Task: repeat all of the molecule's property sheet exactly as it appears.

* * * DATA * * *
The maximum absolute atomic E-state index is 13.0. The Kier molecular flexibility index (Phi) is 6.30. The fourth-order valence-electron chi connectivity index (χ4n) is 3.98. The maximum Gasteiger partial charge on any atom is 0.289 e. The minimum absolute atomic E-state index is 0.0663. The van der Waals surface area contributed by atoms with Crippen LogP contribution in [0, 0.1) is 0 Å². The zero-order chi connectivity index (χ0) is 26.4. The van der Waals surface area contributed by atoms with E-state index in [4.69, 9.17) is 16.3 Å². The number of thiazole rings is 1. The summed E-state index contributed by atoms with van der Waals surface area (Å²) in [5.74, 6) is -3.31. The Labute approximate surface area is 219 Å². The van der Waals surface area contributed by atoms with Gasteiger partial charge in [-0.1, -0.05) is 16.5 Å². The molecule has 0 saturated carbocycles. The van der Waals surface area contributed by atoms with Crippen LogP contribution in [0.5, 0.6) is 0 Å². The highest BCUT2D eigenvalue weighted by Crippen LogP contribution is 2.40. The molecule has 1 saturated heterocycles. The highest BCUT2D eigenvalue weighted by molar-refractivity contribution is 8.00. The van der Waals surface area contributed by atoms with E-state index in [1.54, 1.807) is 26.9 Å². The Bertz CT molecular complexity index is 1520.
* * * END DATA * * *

The maximum absolute atomic E-state index is 13.0. The Kier molecular flexibility index (Phi) is 6.30. The fourth-order valence-electron chi connectivity index (χ4n) is 3.98. The maximum Gasteiger partial charge on any atom is 0.289 e. The minimum absolute atomic E-state index is 0.0663. The van der Waals surface area contributed by atoms with Crippen LogP contribution in [0, 0.1) is 0 Å². The zero-order chi connectivity index (χ0) is 26.4. The van der Waals surface area contributed by atoms with E-state index in [4.69, 9.17) is 16.3 Å². The number of thiazole rings is 1. The summed E-state index contributed by atoms with van der Waals surface area (Å²) in [5.74, 6) is -3.31. The Labute approximate surface area is 219 Å². The van der Waals surface area contributed by atoms with Gasteiger partial charge in [-0.1, -0.05) is 16.5 Å². The molecule has 0 saturated carbocycles. The van der Waals surface area contributed by atoms with Crippen LogP contribution in [0.5, 0.6) is 0 Å². The highest BCUT2D eigenvalue weighted by Crippen LogP contribution is 2.40. The molecule has 1 saturated heterocycles. The highest BCUT2D eigenvalue weighted by molar-refractivity contribution is 8.00. The van der Waals surface area contributed by atoms with E-state index in [1.54, 1.807) is 26.9 Å². The Bertz CT molecular complexity index is 1520.